Sunday, June 4, 2023

APS Considers Changes to Calendar and Bell Schedules


Albuquerque Public School students could be starting school a week earlier, among other changes, under a newly-proposed calendar by the district. 

APS announced that the district is considering several changes to the 2023-2024 school year calendar on Thursday.

The announcement comes after the state legislature passed HB 130 would mandate more instructional time across schools in the state.  Governor Michelle Lujan-Grisham is expected to sign the bill into law. 

"APS has always stood with state officials and members of our own school board who are adamant that student outcomes have to improve and that we, as school leaders, need to do everything in our power to make that happen, even if it’s uncomfortable and disrupts the status quo." Superintendent Scott Elder wrote in a statement. 

With the new proposal, APS would do the following: 

  • Increase the number of school days from 178 to 182 days.
  • The school year would start on Aug 3, about a week earlier than this year, and it would end on May 31 for most students. Transformational Opportunity Pilot schools would remain in school until June 10.
  • Summer and fall breaks would be shorter. However, students would have longer winter and spring breaks.
  • Quarterly grading schedule at all schools.
  • Elementary and middle school students, except for those attending  Transformational Opportunity Pilot schools, would have early release on most Wednesdays. This is to allow two hours of collaboration time for teachers in the district.

Elder also noted the possibility of a later start time for high school students- following suit with Las Cruces Public Schools and Santa Fe Public Schools.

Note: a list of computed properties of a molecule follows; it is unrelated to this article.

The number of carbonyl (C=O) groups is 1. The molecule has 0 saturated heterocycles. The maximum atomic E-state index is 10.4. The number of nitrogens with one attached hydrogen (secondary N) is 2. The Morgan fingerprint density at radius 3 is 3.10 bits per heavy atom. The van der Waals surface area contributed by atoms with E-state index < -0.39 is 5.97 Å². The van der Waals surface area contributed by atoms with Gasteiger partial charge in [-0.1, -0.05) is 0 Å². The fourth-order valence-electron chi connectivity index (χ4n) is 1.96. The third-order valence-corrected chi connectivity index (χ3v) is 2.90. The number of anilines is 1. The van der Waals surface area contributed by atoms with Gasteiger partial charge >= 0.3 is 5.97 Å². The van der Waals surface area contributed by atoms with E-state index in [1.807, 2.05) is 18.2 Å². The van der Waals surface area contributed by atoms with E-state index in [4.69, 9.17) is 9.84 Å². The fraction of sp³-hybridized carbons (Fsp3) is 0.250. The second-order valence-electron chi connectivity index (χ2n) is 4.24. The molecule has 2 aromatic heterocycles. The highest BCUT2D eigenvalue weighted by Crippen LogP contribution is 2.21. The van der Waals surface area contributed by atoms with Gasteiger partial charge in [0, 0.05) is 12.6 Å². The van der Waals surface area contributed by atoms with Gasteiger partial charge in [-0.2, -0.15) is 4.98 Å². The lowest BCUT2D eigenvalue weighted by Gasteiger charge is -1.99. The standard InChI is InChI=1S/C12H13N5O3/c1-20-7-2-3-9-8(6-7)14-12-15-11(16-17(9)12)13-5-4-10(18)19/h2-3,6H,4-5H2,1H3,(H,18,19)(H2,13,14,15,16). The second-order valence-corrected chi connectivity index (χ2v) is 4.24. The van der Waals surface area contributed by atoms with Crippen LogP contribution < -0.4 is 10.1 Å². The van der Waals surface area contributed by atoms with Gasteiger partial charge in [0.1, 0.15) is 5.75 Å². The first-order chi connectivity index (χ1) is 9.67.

"A joint APS/Albuquerque Teachers Federation task force has been studying best practices for high schools and is recommending a later start time for those students, who now begin class at around 7:25 a.m. Some students have Zero Hour period at 6 a.m. The research shows that too-early start times result in more absences and tardies and lower test scores and graduation rates. The research also tells us that a later start time is better for the health of high school students." Elder said in the letter. 

Implementing later start times in high schools would impact the start times of elementary and middle schools. However, Elder did not state what that would look like.  "We’re working to iron out the details and will share those with you once they are finalized." He wrote. 

The APS school board is expected to vote on the proposal in April. Until then, the district is looking for community input that they can present to board members. The survey can be found here

"We recognize that this proposed calendar isn’t perfect. No calendar is, given the logistics involved with coordinating such things as bus schedules, professional development, athletics and so much more. But we feel it’s a good, solid plan that has the most promise for our students." Elder wrote. 

A copy of the proposed calendar can be found here



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